Pain Management

[Pubmed 1]

Severe pain is a common presenting symptom for emergency patients. One major challenge in the management of severe pain is the objective measurement of pain. Due to the subjective nature of pain, it can be very difficult for clinicians to quantify pain intensity and measure the qualitative features of the pain experience. A number of measurement tools have been validated in the acute care setting, with some appropriate for use in the prehospital setting. This paper reviews the characteristics required of a prehospital acute pain measure and appraises the relative utility of a number of currently used pain measures. At present, the verbal numerical rating scale appears the most appropriate pain measure to administer in the prehospital setting for adult patients as it is practical and valid. Either the Oucher scale or the faces pain scale is suitable for prehospital care providers to assess pain in children.
[Pubmed 2]
OBJECTIVE: The aim of this study was to establish the impact of patient sex on the provision of analgesia by paramedics for patients reporting pain in the prehospital setting. METHODS: This retrospective cohort study of paramedic patient care records included all adult patients with a Glasgow Coma Score higher than 12 transported to hospital by ambulance in a major metropolitan area over a 7-day period in 2005. Data collected included demographics, patient report of pain and its type and severity, provision of analgesia by paramedics, and type of analgesia provided. The outcomes of interest were sex differences in the provision of analgesia. Data analysis was by descriptive statistics, chi2 test, and logistic regression. RESULTS: Of the 3357 patients transported in the study period, 1766 (53%) reported pain; this forms the study sample. Fifty-two percent were female, median age was 61 years, and median initial pain score (on a 0-10 verbal numeric rating scale) was 6. Forty-five percent of patients reporting pain did not receive analgesia (791/1766) (95% confidence interval [CI], 43%-47%), with no significant difference between sexes (P = .93). There were, however, significant sex differences in the type of analgesia administered, with males more likely to receive morphine (17%; 95% CI, 15%-20%) than females (13%; 95% CI, 11%-15%) (P = .01). The difference remains significant when controlled for type of pain, age, and pain severity (odds ratio, 0.61, 95% CI, 0.44-0.84). CONCLUSION: Sex is not associated with the rate of paramedic-initiated analgesia, but is associated with differences in the type of analgesia administered.
The first study tells us to use the number scale, "rate your pain from one to ten, ten being the worst". If we use this scale we have to believe our patients. Its not your emergency, remember? These patients may only complain of pain, and that may be the one treatment you should provide for them. Ice packs are a form of pain management, so often forgotten. Take their pain seriously, and you won't lose their respect. Treat them like they are over-exaggerating, and you won't deserve their respect. Think of the last time you were in serious pain. It may be difficult to convey how it feels, or how much it hurts. A back spasm is an awfully weird feeling, like a tightening that can restrict breathing. Pain management is indicated, and should be initiated in the prehospital setting.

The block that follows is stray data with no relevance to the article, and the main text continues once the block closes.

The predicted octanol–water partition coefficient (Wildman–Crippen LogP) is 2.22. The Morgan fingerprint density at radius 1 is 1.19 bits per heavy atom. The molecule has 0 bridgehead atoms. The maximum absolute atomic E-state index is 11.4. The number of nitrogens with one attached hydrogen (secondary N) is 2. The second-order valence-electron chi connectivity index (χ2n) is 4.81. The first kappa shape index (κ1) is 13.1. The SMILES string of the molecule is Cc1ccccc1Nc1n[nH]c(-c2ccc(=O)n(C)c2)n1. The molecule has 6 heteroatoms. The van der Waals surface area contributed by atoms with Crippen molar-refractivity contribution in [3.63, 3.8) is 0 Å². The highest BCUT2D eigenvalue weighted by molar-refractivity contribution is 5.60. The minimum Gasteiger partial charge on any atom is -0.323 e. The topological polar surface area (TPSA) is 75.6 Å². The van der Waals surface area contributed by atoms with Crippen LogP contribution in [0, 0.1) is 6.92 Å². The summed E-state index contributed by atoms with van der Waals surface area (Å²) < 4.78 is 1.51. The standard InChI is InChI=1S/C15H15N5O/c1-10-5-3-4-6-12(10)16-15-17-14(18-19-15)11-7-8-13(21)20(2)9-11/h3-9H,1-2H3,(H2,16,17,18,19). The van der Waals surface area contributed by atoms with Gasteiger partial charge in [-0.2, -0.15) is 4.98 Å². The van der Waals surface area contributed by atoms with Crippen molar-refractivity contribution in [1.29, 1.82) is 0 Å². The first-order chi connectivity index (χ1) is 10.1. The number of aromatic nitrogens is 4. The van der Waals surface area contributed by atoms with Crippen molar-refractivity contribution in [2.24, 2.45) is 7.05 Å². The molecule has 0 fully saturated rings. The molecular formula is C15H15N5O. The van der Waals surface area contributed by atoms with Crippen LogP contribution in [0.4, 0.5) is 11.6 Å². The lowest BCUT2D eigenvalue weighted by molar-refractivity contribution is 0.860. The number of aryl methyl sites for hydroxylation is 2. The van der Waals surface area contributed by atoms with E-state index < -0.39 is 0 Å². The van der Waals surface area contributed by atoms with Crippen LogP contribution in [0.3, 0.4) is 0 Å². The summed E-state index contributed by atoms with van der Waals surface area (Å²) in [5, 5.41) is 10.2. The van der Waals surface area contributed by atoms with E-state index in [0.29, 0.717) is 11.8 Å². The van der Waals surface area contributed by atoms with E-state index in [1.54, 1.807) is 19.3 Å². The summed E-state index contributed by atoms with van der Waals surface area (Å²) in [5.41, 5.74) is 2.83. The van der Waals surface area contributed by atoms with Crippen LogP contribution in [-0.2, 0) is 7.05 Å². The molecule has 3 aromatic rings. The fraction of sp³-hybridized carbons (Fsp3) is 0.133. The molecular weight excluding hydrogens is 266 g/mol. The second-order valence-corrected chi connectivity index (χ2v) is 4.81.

The second study is just some interesting information on how we treat different genders in pain. This was touched on in this month's JEMS. Men get the Morphine.


akroeze said...

That's kind of funny, I get up this morning to make a post on my own blog on pain management to find that you've already done it!

I was a bit annoyed yesterday in regards to pain management. I had a female who had a flash gasoline fire cause 1st and 2nd degree burns to the calves of both legs from ankle to knee. I maxed her out with 100mcg of Fentanyl which was 2mcg/kg for her... the end of my pain protocol. I called in for permission to give more and the physician only authorized 50mcg once when I still had 15 minutes of transport to go.

When the first 100mcg doesn't touch the pain at all, what makes one think that another 50 is going to do anything significant?

It annoyed me that I had the medication available to continue to try to control her pain but I wasn't allowed to do it.

akroeze said...

I guess I didn't really comment on your specific post.

The one thing that jumped out at me about the second study (bearing in mind that I can only see the abstract) is that they comment that males are more likely to receive morphine but don't list what the other pain control methods were. Is it that males get morphine and females get fentanyl for example? It doesn't say.

Adam Thompson, EMT-P said...

The other option was inhaled analgesia. Women got the gas while men got the MS.

akroeze said...

Ok, so the question is were medics OVER treating the men or UNDER treating the women?